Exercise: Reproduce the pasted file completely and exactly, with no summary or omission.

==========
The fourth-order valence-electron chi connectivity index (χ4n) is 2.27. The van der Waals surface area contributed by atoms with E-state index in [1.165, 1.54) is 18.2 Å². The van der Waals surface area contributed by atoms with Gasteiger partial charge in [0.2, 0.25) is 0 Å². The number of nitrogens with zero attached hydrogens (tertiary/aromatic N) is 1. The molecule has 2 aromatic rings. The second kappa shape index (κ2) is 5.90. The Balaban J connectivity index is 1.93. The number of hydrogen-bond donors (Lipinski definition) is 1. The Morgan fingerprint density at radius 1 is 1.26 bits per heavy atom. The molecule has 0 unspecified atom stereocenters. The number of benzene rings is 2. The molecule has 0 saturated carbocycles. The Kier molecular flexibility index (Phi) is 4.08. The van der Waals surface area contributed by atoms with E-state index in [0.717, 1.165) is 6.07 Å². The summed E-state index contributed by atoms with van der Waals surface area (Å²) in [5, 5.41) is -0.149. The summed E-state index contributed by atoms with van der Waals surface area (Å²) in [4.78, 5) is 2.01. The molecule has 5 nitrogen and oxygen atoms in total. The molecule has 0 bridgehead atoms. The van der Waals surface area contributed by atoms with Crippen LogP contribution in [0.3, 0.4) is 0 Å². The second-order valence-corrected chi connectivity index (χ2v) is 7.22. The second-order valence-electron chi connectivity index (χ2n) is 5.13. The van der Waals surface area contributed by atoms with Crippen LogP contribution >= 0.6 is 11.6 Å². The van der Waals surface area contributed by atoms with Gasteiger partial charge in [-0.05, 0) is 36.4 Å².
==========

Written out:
The fourth-order valence-electron chi connectivity index (χ4n) is 2.27. The van der Waals surface area contributed by atoms with E-state index in [1.165, 1.54) is 18.2 Å². The van der Waals surface area contributed by atoms with Gasteiger partial charge in [0.2, 0.25) is 0 Å². The number of nitrogens with zero attached hydrogens (tertiary/aromatic N) is 1. The molecule has 2 aromatic rings. The second kappa shape index (κ2) is 5.90. The Balaban J connectivity index is 1.93. The number of hydrogen-bond donors (Lipinski definition) is 1. The Morgan fingerprint density at radius 1 is 1.26 bits per heavy atom. The molecule has 0 unspecified atom stereocenters. The number of benzene rings is 2. The molecule has 0 saturated carbocycles. The Kier molecular flexibility index (Phi) is 4.08. The van der Waals surface area contributed by atoms with E-state index in [0.717, 1.165) is 6.07 Å². The summed E-state index contributed by atoms with van der Waals surface area (Å²) in [5, 5.41) is -0.149. The summed E-state index contributed by atoms with van der Waals surface area (Å²) in [4.78, 5) is 2.01. The molecule has 5 nitrogen and oxygen atoms in total. The molecule has 0 bridgehead atoms. The van der Waals surface area contributed by atoms with Crippen LogP contribution in [0.3, 0.4) is 0 Å². The second-order valence-corrected chi connectivity index (χ2v) is 7.22. The second-order valence-electron chi connectivity index (χ2n) is 5.13. The van der Waals surface area contributed by atoms with Crippen LogP contribution >= 0.6 is 11.6 Å². The van der Waals surface area contributed by atoms with Gasteiger partial charge in [-0.05, 0) is 36.4 Å².